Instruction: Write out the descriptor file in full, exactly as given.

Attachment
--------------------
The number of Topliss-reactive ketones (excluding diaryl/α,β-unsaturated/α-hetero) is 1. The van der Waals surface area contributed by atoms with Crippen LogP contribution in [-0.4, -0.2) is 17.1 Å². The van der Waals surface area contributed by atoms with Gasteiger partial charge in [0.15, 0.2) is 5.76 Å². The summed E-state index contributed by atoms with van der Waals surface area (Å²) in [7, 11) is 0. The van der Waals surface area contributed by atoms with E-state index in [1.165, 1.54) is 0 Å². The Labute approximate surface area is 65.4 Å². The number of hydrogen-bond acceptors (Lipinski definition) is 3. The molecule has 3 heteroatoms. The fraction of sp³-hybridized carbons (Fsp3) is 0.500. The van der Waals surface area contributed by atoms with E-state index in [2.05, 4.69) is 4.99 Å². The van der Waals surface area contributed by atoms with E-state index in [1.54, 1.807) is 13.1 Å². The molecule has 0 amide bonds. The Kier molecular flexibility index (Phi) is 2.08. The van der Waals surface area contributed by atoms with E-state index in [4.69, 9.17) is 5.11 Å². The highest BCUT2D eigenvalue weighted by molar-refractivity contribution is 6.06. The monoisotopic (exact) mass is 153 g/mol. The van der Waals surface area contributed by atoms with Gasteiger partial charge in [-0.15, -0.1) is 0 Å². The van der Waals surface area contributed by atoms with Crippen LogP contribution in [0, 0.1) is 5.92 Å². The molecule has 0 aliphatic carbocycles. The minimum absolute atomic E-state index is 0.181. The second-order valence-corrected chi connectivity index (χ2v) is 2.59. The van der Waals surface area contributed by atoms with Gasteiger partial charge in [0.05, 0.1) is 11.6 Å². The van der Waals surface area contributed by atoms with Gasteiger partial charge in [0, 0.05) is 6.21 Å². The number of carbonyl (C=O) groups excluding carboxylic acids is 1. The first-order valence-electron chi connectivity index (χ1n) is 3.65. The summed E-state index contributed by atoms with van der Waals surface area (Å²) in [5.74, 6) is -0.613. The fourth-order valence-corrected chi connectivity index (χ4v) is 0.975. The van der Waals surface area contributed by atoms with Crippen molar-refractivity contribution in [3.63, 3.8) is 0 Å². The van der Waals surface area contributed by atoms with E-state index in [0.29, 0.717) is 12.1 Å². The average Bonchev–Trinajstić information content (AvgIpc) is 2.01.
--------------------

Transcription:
The number of Topliss-reactive ketones (excluding diaryl/α,β-unsaturated/α-hetero) is 1. The van der Waals surface area contributed by atoms with Crippen LogP contribution in [-0.4, -0.2) is 17.1 Å². The van der Waals surface area contributed by atoms with Gasteiger partial charge in [0.15, 0.2) is 5.76 Å². The summed E-state index contributed by atoms with van der Waals surface area (Å²) in [7, 11) is 0. The van der Waals surface area contributed by atoms with E-state index in [1.165, 1.54) is 0 Å². The Labute approximate surface area is 65.4 Å². The number of hydrogen-bond acceptors (Lipinski definition) is 3. The molecule has 3 heteroatoms. The fraction of sp³-hybridized carbons (Fsp3) is 0.500. The van der Waals surface area contributed by atoms with E-state index in [2.05, 4.69) is 4.99 Å². The van der Waals surface area contributed by atoms with E-state index in [1.54, 1.807) is 13.1 Å². The molecule has 0 amide bonds. The Kier molecular flexibility index (Phi) is 2.08. The van der Waals surface area contributed by atoms with E-state index in [4.69, 9.17) is 5.11 Å². The highest BCUT2D eigenvalue weighted by molar-refractivity contribution is 6.06. The monoisotopic (exact) mass is 153 g/mol. The van der Waals surface area contributed by atoms with Gasteiger partial charge in [-0.15, -0.1) is 0 Å². The van der Waals surface area contributed by atoms with Crippen LogP contribution in [0, 0.1) is 5.92 Å². The molecule has 0 aliphatic carbocycles. The minimum absolute atomic E-state index is 0.181. The second-order valence-corrected chi connectivity index (χ2v) is 2.59. The van der Waals surface area contributed by atoms with Gasteiger partial charge in [0.05, 0.1) is 11.6 Å². The van der Waals surface area contributed by atoms with Gasteiger partial charge in [0, 0.05) is 6.21 Å². The number of carbonyl (C=O) groups excluding carboxylic acids is 1. The first-order valence-electron chi connectivity index (χ1n) is 3.65. The summed E-state index contributed by atoms with van der Waals surface area (Å²) in [5.74, 6) is -0.613. The fourth-order valence-corrected chi connectivity index (χ4v) is 0.975. The van der Waals surface area contributed by atoms with Crippen molar-refractivity contribution in [3.63, 3.8) is 0 Å². The van der Waals surface area contributed by atoms with E-state index in [0.29, 0.717) is 12.1 Å². The average Bonchev–Trinajstić information content (AvgIpc) is 2.01.